Laura Pitter, deputy director of the U.S. program at Human Rights Watch, concurred. “It’s sad to see lawmakers revert to over-criminalization once again when we have 50 years of evidence that the war on drugs has been an abject failure,” she said. “A vote for this bill was a vote against evidence and science. We know that harsher criminal penalties have done nothing to address the overdose crisis, which has only gotten exponentially worse since Congress [temporarily scheduled fentanyl-related substances]. This would make that policy permanent and not only entrenches mandatory minimums but expand them. It will also undermine efforts by scientists to find solutions for problematic substance use and discourage people who [use] drugs who want help from seeking it because they will face harsh penalties.”

The Sentencing Project’s Liz Komar echoed that assessment. “By passing this bill, the House has signaled that Congress is entering a new carceral era,” she said in an emailed statement. “The federal prison population has been on the rise since the beginning of the Biden administration after seven years of decline. The passage of the HALT Fentanyl Act would deepen that trend by doubling down on failed drug policies that prioritize prisons over drug treatment and overwhelmingly harm Black and Brown communities.”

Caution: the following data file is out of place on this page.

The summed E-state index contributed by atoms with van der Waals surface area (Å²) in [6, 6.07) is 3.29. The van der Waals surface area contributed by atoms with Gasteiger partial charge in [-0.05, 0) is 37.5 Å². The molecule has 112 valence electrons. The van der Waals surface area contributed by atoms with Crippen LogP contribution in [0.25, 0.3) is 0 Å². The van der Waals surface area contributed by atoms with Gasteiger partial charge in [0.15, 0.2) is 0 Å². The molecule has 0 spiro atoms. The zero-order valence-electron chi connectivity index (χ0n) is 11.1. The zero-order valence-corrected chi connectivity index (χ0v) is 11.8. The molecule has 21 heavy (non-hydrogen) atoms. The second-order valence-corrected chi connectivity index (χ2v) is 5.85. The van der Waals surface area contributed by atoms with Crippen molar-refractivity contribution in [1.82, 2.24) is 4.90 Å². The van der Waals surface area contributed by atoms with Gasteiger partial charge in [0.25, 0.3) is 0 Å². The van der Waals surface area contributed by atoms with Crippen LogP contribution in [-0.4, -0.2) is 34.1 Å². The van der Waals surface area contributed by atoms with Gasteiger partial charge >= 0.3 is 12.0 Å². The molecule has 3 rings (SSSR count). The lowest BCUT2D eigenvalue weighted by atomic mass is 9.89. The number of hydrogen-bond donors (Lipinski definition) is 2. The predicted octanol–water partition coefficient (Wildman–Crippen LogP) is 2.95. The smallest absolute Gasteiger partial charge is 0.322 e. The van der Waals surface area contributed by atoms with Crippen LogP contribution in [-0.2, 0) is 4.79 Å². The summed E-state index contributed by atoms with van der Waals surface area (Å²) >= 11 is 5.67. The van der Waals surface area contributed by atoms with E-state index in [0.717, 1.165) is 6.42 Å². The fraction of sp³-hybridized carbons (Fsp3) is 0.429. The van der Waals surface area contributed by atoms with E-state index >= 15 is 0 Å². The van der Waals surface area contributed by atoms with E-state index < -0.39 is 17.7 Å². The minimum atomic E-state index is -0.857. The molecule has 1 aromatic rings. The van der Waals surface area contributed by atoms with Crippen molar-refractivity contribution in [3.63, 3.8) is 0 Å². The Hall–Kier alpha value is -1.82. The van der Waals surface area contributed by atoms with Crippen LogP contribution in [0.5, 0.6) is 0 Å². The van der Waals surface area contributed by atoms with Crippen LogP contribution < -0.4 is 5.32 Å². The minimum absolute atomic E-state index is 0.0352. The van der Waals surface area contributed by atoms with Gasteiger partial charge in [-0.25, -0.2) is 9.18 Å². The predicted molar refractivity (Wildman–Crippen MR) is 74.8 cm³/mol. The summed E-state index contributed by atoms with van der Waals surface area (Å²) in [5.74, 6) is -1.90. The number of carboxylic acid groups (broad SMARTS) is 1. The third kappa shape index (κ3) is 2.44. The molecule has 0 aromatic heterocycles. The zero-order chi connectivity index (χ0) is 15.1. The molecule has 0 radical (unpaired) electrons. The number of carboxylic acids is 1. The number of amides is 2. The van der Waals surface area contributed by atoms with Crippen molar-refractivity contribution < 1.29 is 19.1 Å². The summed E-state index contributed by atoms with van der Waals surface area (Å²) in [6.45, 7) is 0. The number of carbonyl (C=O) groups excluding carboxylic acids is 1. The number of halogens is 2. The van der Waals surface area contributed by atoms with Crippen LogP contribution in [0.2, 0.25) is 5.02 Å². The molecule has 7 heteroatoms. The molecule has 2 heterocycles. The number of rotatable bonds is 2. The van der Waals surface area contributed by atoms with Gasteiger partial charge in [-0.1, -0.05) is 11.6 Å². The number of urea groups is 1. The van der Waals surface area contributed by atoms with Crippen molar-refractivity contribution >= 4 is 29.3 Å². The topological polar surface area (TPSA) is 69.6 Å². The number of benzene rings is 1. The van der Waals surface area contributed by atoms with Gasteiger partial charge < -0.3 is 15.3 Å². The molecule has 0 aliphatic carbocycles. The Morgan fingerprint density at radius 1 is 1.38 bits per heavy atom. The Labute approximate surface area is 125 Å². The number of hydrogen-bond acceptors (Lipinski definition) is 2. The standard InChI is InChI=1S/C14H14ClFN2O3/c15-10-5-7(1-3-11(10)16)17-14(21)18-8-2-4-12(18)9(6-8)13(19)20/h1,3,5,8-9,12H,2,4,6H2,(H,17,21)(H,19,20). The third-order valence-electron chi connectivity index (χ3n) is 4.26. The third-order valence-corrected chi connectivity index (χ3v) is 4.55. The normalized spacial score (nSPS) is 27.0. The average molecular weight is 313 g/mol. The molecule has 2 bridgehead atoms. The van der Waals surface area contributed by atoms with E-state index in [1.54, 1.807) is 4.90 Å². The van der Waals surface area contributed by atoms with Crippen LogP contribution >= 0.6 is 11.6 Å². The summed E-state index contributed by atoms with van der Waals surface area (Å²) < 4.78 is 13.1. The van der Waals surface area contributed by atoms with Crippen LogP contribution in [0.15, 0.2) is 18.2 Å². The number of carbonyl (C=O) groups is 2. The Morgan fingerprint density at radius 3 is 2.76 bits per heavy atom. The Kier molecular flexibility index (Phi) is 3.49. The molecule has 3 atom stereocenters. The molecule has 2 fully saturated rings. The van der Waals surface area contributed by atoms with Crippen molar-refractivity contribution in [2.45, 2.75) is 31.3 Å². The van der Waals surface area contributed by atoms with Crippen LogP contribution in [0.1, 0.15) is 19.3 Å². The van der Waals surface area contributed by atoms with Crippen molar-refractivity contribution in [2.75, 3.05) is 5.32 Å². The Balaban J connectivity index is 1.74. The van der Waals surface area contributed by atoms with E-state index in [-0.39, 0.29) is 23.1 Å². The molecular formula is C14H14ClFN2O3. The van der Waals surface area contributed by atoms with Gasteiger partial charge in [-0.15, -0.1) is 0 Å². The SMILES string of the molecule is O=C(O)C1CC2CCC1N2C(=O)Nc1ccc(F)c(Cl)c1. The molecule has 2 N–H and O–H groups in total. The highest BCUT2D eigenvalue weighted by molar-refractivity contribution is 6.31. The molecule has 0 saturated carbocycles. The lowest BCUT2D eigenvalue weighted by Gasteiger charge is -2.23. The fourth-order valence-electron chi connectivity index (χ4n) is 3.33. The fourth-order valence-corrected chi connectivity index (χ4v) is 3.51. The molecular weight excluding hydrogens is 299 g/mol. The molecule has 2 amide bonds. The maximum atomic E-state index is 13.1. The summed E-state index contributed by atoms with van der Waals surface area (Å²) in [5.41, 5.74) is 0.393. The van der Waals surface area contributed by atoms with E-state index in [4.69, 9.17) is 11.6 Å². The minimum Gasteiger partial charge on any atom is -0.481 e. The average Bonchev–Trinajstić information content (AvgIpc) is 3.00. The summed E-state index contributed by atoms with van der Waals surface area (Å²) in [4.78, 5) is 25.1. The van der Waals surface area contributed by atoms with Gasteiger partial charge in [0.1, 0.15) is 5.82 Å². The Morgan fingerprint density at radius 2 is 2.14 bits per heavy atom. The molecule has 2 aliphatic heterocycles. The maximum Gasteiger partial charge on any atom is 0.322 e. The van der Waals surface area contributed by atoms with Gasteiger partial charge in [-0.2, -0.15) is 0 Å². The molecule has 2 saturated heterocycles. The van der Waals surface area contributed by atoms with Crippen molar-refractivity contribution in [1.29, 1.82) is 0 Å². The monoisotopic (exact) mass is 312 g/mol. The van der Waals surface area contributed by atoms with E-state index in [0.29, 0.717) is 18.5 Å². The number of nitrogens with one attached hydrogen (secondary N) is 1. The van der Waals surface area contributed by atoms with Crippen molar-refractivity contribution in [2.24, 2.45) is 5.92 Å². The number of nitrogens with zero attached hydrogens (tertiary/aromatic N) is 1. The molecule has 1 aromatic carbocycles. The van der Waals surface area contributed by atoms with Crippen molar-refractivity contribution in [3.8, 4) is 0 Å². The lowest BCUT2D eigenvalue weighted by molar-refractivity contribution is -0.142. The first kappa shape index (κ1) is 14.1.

Komar reminded legislators that the punitive approach exemplified by Biden’s Senate career as a hardline drug warrior has never been effective at reducing drug-related deaths. “If mandatory minimums and harsh sentences made communities safer, the overdose crisis would not have occurred,” she said. “We urge the Senate to reject this bill and all expansions of mandatory minimums and reverse this punitive trend.”

Rep. Frank Pallone Jr. (D–N.J.) voiced similar concerns. “This war on drugs—mandatory sentencing, incarcerate everybody—has not worked,” he observed. “It didn’t work on other drugs.” That did not stop 74 of Pallone’s fellow Democrats from voting for the HALT Fentanyl Act.